The pain inside becomes outside physical pain, which can be felt physically and then addressed physically. In a sense, by cutting, the person goes through a catharsis of feeling and releasing hurt and then recovering from it. Unfortunately, that behavior can also become addictive. This is not a foreign idea.
Pain for release of frustration and mental hurt is commonplace, believe it or not. When people go to the gym or weightlifting to work out their problems and relieve stress, they perform a similar practice. “Work till it hurts,” “No pain, no gain,”
“Lift until you drop” are all phrases of pushing the body until the pain is felt, and the following exhaustion is supposed to be a relief and release. However, while gym workouts are acceptable, self-cutting is not socially or personally healthy.
Attention Seeking Behavior
The overt display of cutting and self-harm may very well be signals of trying to get people’s attention. Much the same way that Sid Vicious from the Sex Pistols used overt arm cutting as a way to project his rebel and punk image, cutting today can very well be message-sending, just like wearing a t-shirt with a political message on it.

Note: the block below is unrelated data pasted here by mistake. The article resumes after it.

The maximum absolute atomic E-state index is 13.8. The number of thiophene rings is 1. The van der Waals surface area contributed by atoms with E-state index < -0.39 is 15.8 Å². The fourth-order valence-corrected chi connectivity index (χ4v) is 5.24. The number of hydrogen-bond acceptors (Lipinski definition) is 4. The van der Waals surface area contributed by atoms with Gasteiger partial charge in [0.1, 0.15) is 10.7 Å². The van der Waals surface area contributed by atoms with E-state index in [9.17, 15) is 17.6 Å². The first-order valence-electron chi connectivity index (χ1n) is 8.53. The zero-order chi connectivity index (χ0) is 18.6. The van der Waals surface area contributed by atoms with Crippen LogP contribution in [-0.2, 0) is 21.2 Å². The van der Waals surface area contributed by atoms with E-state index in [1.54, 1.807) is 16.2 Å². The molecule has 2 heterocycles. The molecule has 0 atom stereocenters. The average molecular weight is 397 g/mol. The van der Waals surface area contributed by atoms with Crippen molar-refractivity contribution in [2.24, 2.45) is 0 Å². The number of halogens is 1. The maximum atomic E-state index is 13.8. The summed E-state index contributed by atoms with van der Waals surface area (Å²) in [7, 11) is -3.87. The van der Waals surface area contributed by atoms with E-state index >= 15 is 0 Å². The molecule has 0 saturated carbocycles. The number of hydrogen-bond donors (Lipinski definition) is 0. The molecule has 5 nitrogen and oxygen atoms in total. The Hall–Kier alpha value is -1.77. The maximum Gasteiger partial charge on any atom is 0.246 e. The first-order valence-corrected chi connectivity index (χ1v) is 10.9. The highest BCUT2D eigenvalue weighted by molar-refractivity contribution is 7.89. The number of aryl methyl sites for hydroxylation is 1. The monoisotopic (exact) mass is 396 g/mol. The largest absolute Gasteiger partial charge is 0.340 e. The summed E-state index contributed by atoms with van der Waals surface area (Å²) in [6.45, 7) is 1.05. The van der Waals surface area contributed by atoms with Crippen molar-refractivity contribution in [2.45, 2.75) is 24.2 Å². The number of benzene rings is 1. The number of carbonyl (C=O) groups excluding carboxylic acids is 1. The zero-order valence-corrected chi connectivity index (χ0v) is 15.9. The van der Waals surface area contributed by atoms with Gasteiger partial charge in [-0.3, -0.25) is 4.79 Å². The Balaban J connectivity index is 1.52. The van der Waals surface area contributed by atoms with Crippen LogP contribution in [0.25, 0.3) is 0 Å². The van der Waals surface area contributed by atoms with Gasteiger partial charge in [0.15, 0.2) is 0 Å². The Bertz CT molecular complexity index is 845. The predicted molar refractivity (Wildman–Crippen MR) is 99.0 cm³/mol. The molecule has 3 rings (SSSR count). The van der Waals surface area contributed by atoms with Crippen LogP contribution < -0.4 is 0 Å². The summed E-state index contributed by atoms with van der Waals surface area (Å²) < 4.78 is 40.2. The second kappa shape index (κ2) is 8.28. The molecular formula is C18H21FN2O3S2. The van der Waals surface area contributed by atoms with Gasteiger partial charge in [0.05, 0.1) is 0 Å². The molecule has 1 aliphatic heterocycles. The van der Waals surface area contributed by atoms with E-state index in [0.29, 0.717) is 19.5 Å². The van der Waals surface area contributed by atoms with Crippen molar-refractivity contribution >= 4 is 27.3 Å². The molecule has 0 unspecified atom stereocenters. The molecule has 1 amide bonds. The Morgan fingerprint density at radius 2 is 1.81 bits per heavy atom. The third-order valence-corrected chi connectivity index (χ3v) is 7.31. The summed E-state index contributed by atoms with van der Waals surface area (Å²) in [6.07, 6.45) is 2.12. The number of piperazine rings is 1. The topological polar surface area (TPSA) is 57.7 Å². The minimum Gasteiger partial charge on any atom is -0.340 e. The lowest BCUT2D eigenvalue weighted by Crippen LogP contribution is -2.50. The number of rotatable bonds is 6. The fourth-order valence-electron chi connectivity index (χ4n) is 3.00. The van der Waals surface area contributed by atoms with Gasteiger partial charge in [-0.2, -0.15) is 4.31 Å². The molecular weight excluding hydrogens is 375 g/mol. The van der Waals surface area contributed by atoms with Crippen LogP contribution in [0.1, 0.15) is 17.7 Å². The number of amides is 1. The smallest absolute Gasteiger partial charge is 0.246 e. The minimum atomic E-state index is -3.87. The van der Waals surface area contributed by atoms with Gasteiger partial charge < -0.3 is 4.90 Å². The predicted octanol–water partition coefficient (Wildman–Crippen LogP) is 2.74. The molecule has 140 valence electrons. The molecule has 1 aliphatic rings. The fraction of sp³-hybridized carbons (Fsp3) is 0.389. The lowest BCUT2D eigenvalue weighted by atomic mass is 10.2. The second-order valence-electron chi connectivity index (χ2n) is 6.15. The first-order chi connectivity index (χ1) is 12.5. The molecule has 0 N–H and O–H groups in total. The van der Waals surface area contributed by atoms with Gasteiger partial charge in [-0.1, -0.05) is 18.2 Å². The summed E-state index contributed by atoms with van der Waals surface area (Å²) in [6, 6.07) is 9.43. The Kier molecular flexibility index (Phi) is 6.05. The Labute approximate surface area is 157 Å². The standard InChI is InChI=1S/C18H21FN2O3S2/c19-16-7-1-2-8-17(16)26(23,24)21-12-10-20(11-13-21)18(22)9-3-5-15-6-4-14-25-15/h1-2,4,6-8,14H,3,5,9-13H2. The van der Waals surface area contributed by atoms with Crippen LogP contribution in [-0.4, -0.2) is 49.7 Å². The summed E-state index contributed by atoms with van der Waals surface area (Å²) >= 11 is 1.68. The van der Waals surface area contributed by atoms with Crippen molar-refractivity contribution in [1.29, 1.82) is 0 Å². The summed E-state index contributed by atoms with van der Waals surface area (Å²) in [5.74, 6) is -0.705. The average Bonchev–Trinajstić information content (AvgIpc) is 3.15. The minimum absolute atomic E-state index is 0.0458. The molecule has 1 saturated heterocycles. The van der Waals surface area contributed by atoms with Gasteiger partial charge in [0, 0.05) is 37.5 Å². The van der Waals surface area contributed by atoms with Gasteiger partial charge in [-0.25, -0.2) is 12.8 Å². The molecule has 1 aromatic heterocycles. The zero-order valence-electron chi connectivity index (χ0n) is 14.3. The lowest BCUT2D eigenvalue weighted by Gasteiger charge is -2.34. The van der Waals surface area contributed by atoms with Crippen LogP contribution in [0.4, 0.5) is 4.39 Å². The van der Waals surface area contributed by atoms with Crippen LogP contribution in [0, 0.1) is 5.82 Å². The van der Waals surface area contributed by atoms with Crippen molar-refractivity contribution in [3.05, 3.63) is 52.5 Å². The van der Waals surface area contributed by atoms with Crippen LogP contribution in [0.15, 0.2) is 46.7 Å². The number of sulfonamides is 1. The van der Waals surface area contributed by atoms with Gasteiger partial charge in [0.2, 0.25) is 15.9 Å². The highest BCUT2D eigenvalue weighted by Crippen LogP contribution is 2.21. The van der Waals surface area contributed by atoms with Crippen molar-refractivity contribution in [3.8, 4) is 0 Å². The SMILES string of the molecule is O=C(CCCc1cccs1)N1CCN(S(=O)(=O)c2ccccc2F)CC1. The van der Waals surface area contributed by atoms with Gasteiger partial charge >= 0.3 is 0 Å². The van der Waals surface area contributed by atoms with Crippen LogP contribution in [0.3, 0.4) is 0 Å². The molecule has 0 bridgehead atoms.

Teens and pre-teens being evident about the behavior are likely angry about something, and one of the best approaches is to sit them down and calmly get to the bottom of it. Cutting but hiding it is a much more severe matter.
When a child self-cuts in secret and then hides it, they know its not appropriate or healthy behavior, but they are still engaging in the act for a specific reason: Who can’t share openly. It’s often due to some more significant, more profound harm that has occurred.
These types of hurts can be expected, especially in the early teen years when kids are highly susceptible to what their peers say about them, their body image, self-confidence, and peer pressure. Girls generally react more than boys in this regard, but cutting and hiding it is not gender-specific.
First off, finding cuts on a teen’s body needs to be distinct. A singular cut does not suddenly mean a teen is self-harming. Cutting behavior usually manifests is a series of minor cuts, generally in the same direction with parallel or close patterns. They are generally in one part of the body and not all over.